STRATFORD—New Bunnell High School football coach Tywan Jenkins had just introduced himself to approximately 50 of Bulldog players when he asked them if they knew the time.
Was it time for a new beginning? Was it time to change the culture? Was it time to go home, already?
“At 2:47 this afternoon, we became family,” Jenkins said.
And with that statement the 26-year-old Jenkins, a New London native and former Southern Connecticut State University offensive lineman, showed why he was in charge of the Bulldogs’ program.
Jenkins replaces Sean Mignone, who stepped down after this most recent season following five-plus years as head coach.
“This is something I’ve wanted to do since I put on a helmet,” said Jenkins, who had spent the last two seasons at the defensive coordinator at Stamford. “The day I stopped playing at Southern, I picked up a clipboard the next day.”
It was that type of passion along with his vision for the future that attracted Jenkins to the search committee, according to Bunnell athletic director Wayne Thrall.
“We were really impressed with the vision he had for the program,” Thrall said. “He seems like a player’s coach. We had players as part of the interview process and they really seemed to connect with him and were drawn to what he’s selling.”
Jenkins is not at Bunnell to rebuild the program, not after two state tournament appearances over the last three seasons.
“The prior head coach and his staff did a great job getting this program going in the right direction,” Thrall said. “Now we’re looking for Ty and his staff to build upon it and take us to the next level. He dove in head first, he’s 100 percent committed and I’m excited to see what he can do for the program.”
Fans should expect a different look for the Bunnell program, however.
“Not to reveal too much, but we’ll be different,” Jenkins said. “Bunnell has been a spread team for a long time, and we’ll have that look, but we’ll have different philosophies. I know we have athletes and I’ll utilize those athletes in different ways.”
Jenkins doesn’t feel the pressure of taking over at a successful program.
“Pressure makes diamonds, so let’s go get some rings,” Jenkins quipped.
“Our goal is just to go 1-0 each week,” he added. “This year’s schedule is going to test us, so if we go 1-0 each week, we’ll be forged by fire and ready to go for a state championship.”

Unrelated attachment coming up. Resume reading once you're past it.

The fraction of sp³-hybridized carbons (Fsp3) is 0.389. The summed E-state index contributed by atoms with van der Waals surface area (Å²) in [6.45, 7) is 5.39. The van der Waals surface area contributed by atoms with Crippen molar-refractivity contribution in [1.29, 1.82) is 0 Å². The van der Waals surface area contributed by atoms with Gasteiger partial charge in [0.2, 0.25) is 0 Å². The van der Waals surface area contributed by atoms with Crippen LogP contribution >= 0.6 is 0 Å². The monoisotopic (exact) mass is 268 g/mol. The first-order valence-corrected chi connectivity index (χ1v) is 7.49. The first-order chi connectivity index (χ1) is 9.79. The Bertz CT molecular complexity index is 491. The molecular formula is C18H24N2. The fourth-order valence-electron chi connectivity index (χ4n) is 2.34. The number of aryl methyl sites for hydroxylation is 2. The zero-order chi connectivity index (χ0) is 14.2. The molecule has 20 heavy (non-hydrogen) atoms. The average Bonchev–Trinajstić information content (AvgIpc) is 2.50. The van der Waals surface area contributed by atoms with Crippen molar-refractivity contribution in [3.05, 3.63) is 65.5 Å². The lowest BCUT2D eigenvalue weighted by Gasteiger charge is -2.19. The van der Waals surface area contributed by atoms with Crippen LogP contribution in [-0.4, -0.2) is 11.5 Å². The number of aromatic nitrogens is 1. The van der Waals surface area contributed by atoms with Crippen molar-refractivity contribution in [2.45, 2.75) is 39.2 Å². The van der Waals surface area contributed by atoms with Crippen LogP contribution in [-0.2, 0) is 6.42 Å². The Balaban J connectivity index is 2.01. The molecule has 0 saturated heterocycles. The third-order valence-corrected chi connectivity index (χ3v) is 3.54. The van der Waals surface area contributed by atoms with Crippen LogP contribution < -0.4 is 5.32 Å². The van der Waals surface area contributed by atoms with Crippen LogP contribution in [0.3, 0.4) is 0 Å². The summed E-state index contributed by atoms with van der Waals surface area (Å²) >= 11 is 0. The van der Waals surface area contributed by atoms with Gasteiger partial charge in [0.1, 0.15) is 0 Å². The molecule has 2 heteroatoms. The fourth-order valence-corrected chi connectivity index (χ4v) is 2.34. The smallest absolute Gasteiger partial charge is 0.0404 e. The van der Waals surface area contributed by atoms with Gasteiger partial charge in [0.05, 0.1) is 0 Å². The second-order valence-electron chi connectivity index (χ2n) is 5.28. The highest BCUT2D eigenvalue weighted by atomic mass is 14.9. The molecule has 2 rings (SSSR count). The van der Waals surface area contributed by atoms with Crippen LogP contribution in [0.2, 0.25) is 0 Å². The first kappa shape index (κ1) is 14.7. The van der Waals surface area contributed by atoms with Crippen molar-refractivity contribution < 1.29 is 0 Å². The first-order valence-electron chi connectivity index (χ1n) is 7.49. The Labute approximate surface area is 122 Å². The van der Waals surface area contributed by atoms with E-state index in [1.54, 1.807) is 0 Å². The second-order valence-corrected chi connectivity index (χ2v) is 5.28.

Jenkins has had a number of small ties to Bunnell over the years, connections that made it an appealing place to start his head coaching career.
In 2010, his senior year at New London, his team defeated Brookfield 30-12 at Bunnell to advance to the Class M state title game.
While playing center at Southern Connecticut, he had two teammates he was close with that were both from Bunnell, as well.
“I had been offered a few jobs, but it wasn’t the right spot,” Jenkins said. “I was never going to jump to just any job. This job meant a lot to me. It was important to me to find the right school, the right administration and finding the right people to see my vision.”
Jenkins said the feel of Bunnell athletics reminds him of what it felt like when he was at New London.
“Where I’m from, New London, it has a great sports culture,” Jenkins said. “I see a lot of similarities between New London and Bunnell and I know what that means with the right coach.”
A teacher in the Norwalk Public School system, Jenkins is excited to head his own program, even at such a young age.
“A lot of people wonder why I jumped so early, but I was ready,” he said. “I have so many ideas and when I talk to people, they can’t believe I’m this young. I’ve always been the guy that people say, ‘You seem so much older.’ When I was 17, that was pretty good now it’s now it’s like, ‘Please, don’t date me.’”
His youth might also provide a strong connection with his players, as his future Bulldogs noticed during the interview process.
“He brought great energy and had a positive vibe,” junior linebacker James Savko said. “He doesn’t want to reboot. He knows what we have, and he wants us to continue being great.”
Stamford athletic director Chris Passamano thinks Jenkins will thrive in his new surroundings.
“He’s a good dude,” Passamano said “He’s done great as a coach, connecting with the kids. They played hard for him. They respected him. I think he’ll do a great job.”
One thing Jenkins plans on doing at Bunnell is surround himself with a lot of experienced coaches to draw advice from.
“I don’t know everything,” Jenkins said. “I want people around me who will questions things and give me ideas.”
One new incoming coach, Marcus McElveen, will be Bunnell’s defensive coordinator.
McElveen, who is known as one of the best young assistant coaches in the state and spent the last two seasons at his alma mater in Norwalk, was also on hand to meet the team on Friday.
Jenkins and McElveen both work at Norwalk High and the new Bulldogs boss admitted he got a steal by signing him on to coach at Bunnell.
“Me and Marcus, a lot of people call us twins,” Jenkins said. “When we first met each other, we realized how similar we were. We talked about whoever broke first, we’d help each other. I know he’ll eventually get a head coaching job, but part of what sold me on taking this job was when he said he would come along. His role here, defensive coordinator or associate head coach, whatever you want to call him, he’s my right-hand man.”
Both are now part of the Bunnell football family and Jenkins made sure he players knew that.
Right at 2:47 p.m., to be exact.